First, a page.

What if there is more going out than coming in? We’re going to fix that. That can happen when you start relying on credit cards and is probably at least part of the reason you’re in debt.
Now we have all of the numbers we need to get started. We know how much we owe, what our expenses are, and what we have coming in. Now we need to make a budget. You can set this up in Mint since all of your transactions are already in there.
For the time being, the only budget in the minimum payments on your debts, the amount you’ve (hopefully) already been paying. If you haven’t been paying even the minimums, budget those amounts in now.
Also budget in some money for non-essentials like going out to dinner or a movie, a few drinks at happy hour.
Yes, your debt is an emergency, and if you were a robot, you would throw every dollar that wasn’t meant as an essential expense at it. But we aren’t robots, and most humans can’t deprive themselves entirely for long stretches without going off the rails.
Getting out of debt is like losing weight in that way. If you never allow any wiggle room for yourself, you can’t stick to the program. So let some money in your budget for non-essentials.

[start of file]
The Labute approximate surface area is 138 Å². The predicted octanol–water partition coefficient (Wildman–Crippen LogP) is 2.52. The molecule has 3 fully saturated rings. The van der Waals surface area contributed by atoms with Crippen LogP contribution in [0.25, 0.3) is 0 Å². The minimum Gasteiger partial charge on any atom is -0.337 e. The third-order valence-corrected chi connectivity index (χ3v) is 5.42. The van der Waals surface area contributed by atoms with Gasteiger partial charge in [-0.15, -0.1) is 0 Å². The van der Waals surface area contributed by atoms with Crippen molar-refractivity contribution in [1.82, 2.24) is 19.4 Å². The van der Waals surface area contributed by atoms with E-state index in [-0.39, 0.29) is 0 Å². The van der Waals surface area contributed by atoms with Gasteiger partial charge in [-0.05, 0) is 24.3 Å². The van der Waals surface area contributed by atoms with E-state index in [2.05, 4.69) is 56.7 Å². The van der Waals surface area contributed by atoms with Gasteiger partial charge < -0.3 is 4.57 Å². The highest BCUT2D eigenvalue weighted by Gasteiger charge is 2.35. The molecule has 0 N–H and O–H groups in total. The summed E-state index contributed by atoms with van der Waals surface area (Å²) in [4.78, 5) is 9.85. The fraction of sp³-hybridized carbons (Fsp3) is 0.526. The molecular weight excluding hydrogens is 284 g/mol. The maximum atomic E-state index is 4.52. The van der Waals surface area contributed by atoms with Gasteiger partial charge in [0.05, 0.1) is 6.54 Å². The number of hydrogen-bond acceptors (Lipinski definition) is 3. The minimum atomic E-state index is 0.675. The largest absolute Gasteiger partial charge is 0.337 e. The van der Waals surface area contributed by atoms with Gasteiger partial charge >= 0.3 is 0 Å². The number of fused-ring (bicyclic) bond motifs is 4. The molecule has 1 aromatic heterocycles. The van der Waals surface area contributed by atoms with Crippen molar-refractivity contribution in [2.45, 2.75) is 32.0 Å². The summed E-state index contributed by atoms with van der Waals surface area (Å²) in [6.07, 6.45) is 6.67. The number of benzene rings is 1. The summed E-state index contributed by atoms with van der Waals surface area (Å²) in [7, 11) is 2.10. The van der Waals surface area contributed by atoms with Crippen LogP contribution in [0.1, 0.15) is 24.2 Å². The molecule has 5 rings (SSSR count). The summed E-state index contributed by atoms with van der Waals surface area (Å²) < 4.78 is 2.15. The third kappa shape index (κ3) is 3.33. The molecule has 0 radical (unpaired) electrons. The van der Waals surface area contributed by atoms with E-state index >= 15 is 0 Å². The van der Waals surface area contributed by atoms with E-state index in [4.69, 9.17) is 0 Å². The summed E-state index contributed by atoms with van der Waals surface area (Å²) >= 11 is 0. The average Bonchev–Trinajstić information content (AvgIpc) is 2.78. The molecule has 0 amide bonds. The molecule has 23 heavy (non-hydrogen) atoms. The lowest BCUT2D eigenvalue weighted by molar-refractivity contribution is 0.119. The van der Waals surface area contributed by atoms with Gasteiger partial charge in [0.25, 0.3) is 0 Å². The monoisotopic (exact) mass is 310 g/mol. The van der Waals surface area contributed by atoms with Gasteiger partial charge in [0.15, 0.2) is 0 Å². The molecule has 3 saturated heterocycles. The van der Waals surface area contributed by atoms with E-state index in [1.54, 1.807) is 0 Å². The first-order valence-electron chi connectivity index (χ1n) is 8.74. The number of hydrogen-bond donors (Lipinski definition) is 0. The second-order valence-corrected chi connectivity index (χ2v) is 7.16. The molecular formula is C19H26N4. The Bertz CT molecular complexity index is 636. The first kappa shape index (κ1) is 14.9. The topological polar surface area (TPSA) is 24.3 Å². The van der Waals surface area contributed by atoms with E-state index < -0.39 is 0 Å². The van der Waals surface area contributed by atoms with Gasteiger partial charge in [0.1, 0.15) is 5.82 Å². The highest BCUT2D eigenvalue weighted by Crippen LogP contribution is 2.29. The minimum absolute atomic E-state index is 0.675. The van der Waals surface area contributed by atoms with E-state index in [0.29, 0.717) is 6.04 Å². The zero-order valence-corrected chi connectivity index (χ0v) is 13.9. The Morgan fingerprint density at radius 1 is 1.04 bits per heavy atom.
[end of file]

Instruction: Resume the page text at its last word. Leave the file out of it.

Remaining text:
We’re going to start finding extra money and making more money to get rid of that debt as fast as we can.
Cutting Costs: The Big Stuff
If you are thousands of dollars in debt, making coffee at home and bringing your lunch to work aren’t going to be enough to fix the situation. We’re going to do those things too, but they aren’t enough. You need to concentrate first on the significant expenses.
Even if you are at 30% or under, if you have debt, this needs to change. You have a couple of options; find a cheaper home, get a roommate, move in with your parents, or move to a place with a lower cost of living.
Moving towns may not be practical for everyone, but if you’re living in an area where housing costs are prohibitive, and you’re in a profession where you’re not ever going to be making enough money there to get under that 30%, it’s something you need to consider.
I know it’s fab to live in New York City or Los Angeles or San Francisco but if you’re going to be forever in debt and never able to retire, it’s not worth it. I know it takes money to move so you can choose from our other options; finding a cheaper place, getting a roommate, moving back in with your parents until you’ve saved enough to make a move.
If your debt is not that high or if you’re in debt now but your career and salary will advance within your field, you don’t have to do anything as drastic as pick up and move, but you still need to cut housing expenses so consider those options mentioned above, but you can also consider another.